On Tuesday, Espinosa called his father, Dan, after the Nats' 8-4 win. The younger Espinosa felt he was swinging the bat a lot better even though he had gone 0-for-4 in the game. He was proven right. Espinosa broke out of a 5-for-50 slump in a big way on Wednesday, going 2-for-4, including a triple and a decisive two-run homer.
"It was a week and a half that I felt comfortable out there," Espinosa said. "I told my dad, "I know I'm right there, I can feel it," Espinosa said.
The Nationals were down, 3-2, in the bottom of the seventh inning when they took the lead off right-hander Jeff Fulchino. With Justin Maxwell on first and one out, Espinosa drove a 1-0 pitch over the right-field wall to give the Nationals the one-run lead.
"I thought the ball was going to hit off the wall. I had no thought that it was going out of the park," manager Jim Riggleman said. "I was hoping that it wasn't catchable. That's what he could do from both sides of the plate."
Even Espinosa wasn't sure if he had hit his fifth home run of the season.
"I wasn't sure [if it was a home run]. I knew I hit the ball well," he said. "I didn't know if it was high enough because the wall is so big. I knew at least I was going to get a double."
Espinosa had a simple solution of getting out of his slump: Focus on swinging at pitches down in the strike zone. During his slump, Espinosa was swinging at balls that were high and outside.
"I didn't do anything mechanically. I just have to see the ball down," Espinosa said. "I wasn't chasing anything under. It was higher. There was something I had to focus on. I talked to [hitting coach] Rick [Eckstein] and he thought it was a good idea that I lay off those types of pitches."
Reliever Tyler Clippard pitched two-thirds of an inning to pick up his team-leading 11th victory of the season despite allowing a two run-single to Angel Sanchez, who gave Houston a 3-2 lead in the top of the seventh.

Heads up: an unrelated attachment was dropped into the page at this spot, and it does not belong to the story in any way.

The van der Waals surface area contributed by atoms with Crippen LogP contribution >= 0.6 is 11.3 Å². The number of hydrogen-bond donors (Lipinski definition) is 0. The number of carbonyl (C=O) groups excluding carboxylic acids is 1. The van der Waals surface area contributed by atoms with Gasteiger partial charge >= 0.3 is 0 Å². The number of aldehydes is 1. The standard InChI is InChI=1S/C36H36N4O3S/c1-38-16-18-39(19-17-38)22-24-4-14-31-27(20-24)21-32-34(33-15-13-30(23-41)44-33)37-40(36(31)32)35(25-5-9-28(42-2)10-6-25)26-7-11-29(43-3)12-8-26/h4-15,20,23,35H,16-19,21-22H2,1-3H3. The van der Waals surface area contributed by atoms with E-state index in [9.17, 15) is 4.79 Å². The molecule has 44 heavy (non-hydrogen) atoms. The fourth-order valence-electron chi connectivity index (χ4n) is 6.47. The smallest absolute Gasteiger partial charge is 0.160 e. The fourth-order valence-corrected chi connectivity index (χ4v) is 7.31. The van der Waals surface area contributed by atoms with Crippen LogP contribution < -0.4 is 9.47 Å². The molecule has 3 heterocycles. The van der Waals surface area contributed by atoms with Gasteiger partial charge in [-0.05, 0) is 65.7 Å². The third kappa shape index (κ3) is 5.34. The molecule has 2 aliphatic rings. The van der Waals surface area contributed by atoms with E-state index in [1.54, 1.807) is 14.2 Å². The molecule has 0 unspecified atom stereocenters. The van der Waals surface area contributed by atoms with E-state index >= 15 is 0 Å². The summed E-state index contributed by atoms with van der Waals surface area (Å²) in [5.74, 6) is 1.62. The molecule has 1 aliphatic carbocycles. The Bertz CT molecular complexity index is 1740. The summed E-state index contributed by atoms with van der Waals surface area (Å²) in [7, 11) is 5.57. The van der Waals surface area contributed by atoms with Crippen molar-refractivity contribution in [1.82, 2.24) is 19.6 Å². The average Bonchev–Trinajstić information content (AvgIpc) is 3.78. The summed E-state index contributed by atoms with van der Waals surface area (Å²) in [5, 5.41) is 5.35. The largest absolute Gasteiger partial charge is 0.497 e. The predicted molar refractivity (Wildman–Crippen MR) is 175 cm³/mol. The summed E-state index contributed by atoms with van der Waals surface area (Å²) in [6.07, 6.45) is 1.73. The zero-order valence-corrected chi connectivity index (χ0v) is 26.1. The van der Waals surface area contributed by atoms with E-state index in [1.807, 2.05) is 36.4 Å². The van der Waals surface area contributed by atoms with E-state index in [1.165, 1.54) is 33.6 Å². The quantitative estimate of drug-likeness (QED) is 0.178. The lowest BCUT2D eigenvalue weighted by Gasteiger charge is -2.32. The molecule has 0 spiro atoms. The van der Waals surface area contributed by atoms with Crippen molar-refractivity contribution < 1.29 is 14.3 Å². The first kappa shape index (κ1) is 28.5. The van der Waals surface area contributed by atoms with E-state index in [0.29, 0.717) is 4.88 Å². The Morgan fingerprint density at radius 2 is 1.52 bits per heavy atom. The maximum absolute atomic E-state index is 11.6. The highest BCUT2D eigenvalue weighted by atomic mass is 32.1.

"I didn't keep the score where I needed to be," Clippard said. "I definitely would have liked to get [Jason Marquis] a win and all that good stuff. It didn't work out that way. I tried to keep us in the game as much as I could. But we got a win, which is the most important thing."
As for Marquis, he made up for his last outing in a big way. He was solid for six-plus innings Wednesday, allowing two runs on seven hits after an effort Friday in which he allowed six runs to the Phillies over just one-third of an inning. While he was on the mound against the Astros, Marquis' only blemish was an RBI single to Jason Michaels.
"In Philly, I didn't get ahead of the hitters," Marquis said. "Tonight, I felt I pounded the strike zone a little more. I was consistent early in the count. I controlled the counts and was able to get some quick outs. The defense did a great job. It was definitely nice to get back-to-back wins."
There were times during the game when Riggleman felt Marquis was uncomfortable on the mound. He often got off the rubber as catcher Ivan Rodriguez went to talk to him. Marquis said he was just trying to clear his mind.
"Sometimes, you just don't feel right if it's a wrong pitch," Marquis said. "You think about the situation, what you want to do with the pitch. You step off the mound to slow the game down for yourself. Just get your bearings back, go out and make sure you are confident with what you want to do."
Both Espinosa and Marquis were able to get their confidence back, while the Nationals were able to improve their record to 64-88.